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A-to-Z Extra: Ender’s Game

30 Apr

My final A-to-Z Extra (and post for April 2015) is Ender’s Game by Orson Scott Card.  There is so much goodness in this book.  At the very heart of it lies empathy, a quality that I’ve always admired in others and that I hope I can develop in the students who pass in and out of my classes.  Ender is a kind person, and though so much of his life could have made him otherwise, because kindness is at his very core, he homes in on it even in the darkest times.  He’s also wicked awesome at defeating kids that are bigger than he is.

 

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Have you read Ender’s Game?  Which of the supporting cast is your favourite?

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A-to-Z Extra: Endgame: The Calling

29 Apr

My third A-to-Z Extra is Endgame: The Calling by James Frey and Nils Johnson-Shelton.  It’s perfect for those who love cracking codes and ciphers, those who enjoy mysteries and clue hunts that take you all around the world, and those who like multiple narrators within one story.  I’ve got a review of this book very nearly written, but let me just say that the Endgame world has quickly become an obsession for me.  I just adore stories that go on outside of the novels themselves, and Frey has created a complicated, real-life treasure hunt in the real world, which really has me on edge (in the very best of ways).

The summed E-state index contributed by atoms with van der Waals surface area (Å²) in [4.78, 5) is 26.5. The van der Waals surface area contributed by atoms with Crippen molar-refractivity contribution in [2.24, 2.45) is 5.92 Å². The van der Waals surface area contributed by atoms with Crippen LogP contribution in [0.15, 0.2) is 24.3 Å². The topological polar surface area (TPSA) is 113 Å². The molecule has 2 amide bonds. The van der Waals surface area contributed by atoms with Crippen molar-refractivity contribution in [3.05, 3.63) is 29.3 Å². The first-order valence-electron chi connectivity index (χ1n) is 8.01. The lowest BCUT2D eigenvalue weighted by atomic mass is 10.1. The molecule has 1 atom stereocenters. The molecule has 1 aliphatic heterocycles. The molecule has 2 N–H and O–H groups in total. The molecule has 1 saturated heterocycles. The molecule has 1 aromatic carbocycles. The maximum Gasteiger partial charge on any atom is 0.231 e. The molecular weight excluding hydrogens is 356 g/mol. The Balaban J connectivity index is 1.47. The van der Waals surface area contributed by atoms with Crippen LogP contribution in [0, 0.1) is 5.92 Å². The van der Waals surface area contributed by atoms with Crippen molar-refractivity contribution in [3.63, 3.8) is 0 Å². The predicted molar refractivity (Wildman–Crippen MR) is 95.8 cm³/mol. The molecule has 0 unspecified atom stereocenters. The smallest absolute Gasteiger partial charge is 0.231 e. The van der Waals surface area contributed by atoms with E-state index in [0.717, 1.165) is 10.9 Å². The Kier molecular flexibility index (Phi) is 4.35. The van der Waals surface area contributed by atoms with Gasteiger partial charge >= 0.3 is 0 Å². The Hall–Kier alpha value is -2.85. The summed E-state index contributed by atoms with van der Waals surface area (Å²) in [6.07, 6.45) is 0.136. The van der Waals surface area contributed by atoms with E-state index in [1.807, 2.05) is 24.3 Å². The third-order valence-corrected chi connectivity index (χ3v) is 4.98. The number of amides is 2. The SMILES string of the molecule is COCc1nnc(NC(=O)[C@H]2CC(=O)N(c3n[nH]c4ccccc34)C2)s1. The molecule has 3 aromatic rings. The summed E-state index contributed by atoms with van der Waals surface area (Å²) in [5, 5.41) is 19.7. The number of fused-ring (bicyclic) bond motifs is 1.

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Which ancient line do you hail from?

A-to-Z Extra: Anne of Green Gables

28 Apr

A-to-Z Extra #2 is Anne of Green Gables and the rest of the Anne stories by Lucy Maud Montgomery.  The first-ever novel I read was Anne of Green Gables – a gift for my 10th birthday from my godmother.  I loved it right away, and I’ve read it over and over again through the years.  Since that first book was an abridged version (the cover of which is the left-most picture below), I couldn’t wait to get my hands on the full story.  Now, I’ve got a small but growing collection of various Anne editions that I treasure.

Anne was my first friend, and Gilbert Blythe was my first book boyfriend.  When I fortuitously stumbled upon Kevin Sullivan’s Anne of Green Gables and Anne of Avonlea TV movies, I was ecstatic!  (I didn’t even know they existed – pre-Internet days, you know.)  Megan Follows and Jonathan Crombie portrayed Anne and Gilbert  in ways that were so much better than my imagination.  I fell in love with them both.  And I was heartbroken upon the news of Crombie’s unexpected and untimely death last week.

 

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What are your favourite Anne quotes?  Mine is: “Isn’t it nice to think that tomorrow is a new day with no mistakes in it yet?”

A-to-Z Extra: The 39 Clues Series

27 Apr